I remember feeling very embarrassed. I hadn’t meant that I thought celebrities were bound to be interesting people, just that I was (and am) endlessly interested in how people deal with the pressures of celebrity. But a “serious” novelist—especially one without the credential of publication—who’s mesmerized by pop culture is always dancing along that knife-edge of perceived literary value. I’ve written about fame in three of my last four books. There’s Mara, who was inspired by the articles about Pamela Anderson that I used to read in French gossip magazines while working at Borders; Jumper, who has the misfortune to be both a rock star and a schizophrenic, and his idol Melly, who couldn’t care less about her reputation; and even Lore and Sterling are famous in some circles.
So I’ve always admired Scottish novelist Andrew O’Hagan for taking on “the modern drama of celebrity” in Personality. Normally I would avoid a book with the words “Marilyn Monroe” in the title, but because it was O’Hagan’s I leapt at the chance to buy The Life and Opinions of Maf the Dog, and of His Friend Marilyn Monroe. (There’s a lot of Marilyn in Mara, too, though I wasn’t conscious of that while I was writing her.) And how did O’Hagan deal with the challenge of his ostensibly “unserious” subject matter? By going as radically intellectual as a small white dog named Mafia Honey can go, and in the process soaring far over my head. But I did enjoy the book’s extraordinary sentences. Here are a few:
Most dogs are socialists, but the schnauzer said the mongrel was a workerist kind of dog with a chip on his shoulder, a New Masses throwback, one of those pups who go on about the vanguard of the proletariat.
I love that Maf makes a distinction between socialist dogs and workerist dogs, though I haven’t the least idea what he’s talking about.
I walked over and lay on a bare mattress in a room across the hallway. There were bedbugs. I saw them and immediately assumed they were little Karamazovs. I don’t know whether it was the general environment, or the condition of the people they’d been close to, but the bedbugs had a perfectly Russian attitude, seeming to doubt the reliability of everything. “We admit it is our time,” said one of the bugs in a mournful way. “Russian values, if we may speak of anything so nebulous and bourgeois as values, are understood, in America as elsewhere, to be a central feature in what we might call the great duality and contradiction of the age.”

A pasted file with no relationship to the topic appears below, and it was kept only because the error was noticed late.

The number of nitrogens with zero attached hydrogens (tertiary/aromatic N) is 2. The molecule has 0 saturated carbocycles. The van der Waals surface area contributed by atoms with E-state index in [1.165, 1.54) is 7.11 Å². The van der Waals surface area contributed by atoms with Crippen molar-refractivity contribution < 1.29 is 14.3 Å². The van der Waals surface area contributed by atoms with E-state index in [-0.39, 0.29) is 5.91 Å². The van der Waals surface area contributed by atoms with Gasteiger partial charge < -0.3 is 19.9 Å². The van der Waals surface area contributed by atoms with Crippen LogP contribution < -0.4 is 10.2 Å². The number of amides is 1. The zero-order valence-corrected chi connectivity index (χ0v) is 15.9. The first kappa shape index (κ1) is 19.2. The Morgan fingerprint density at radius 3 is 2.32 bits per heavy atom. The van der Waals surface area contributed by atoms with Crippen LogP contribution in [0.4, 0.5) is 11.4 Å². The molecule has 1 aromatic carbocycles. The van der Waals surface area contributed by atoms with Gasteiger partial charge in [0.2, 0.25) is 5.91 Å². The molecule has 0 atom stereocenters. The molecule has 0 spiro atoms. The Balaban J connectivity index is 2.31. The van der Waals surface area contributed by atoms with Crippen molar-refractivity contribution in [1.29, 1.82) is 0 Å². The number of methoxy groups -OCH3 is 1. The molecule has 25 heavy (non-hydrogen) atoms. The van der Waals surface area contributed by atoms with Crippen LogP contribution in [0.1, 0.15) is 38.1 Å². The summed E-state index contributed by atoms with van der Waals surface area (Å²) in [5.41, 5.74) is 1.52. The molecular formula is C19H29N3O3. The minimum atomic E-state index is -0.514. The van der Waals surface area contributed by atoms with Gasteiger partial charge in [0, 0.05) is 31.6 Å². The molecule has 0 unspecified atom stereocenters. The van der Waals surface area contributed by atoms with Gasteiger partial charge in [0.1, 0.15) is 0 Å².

This one reminded me irresistably of Don Marquis’s immortal Archy. Archy is a free-verse poet who has been reincarnated as a cockroach in a newspaper office, where he composes poignant messages on Marquis’s own typewriter by hitting one key at a time with his head. Due to the limitations of this method, he can’t produce capital letters or punctuation (if you don’t understand this, you’re under forty). The Lives and Times of Archy and Mehitabel is one of my favoritest books ever. Enjoy the following wisdom from Archy.
now look at it
the human race never would
take my advice
and now just look at it
planning more wars which mean
more debts more trouble and still more wars
well if it wants to commit suicide
why should a little insect such as i
worry about it
a suicide is a person who has
considered his own case and decided
that he is worthless and who acts
as his own judge jury and executioner
and he probably knows better
than anyone else whether there is justice
in the verdict
i am sorry to see the human race go
for it was in some respects almost as interesting
as several species of insects
but if it wants to die off
i shall not worry about it
i shall merely conclude it knows what it wants
archy the cockroach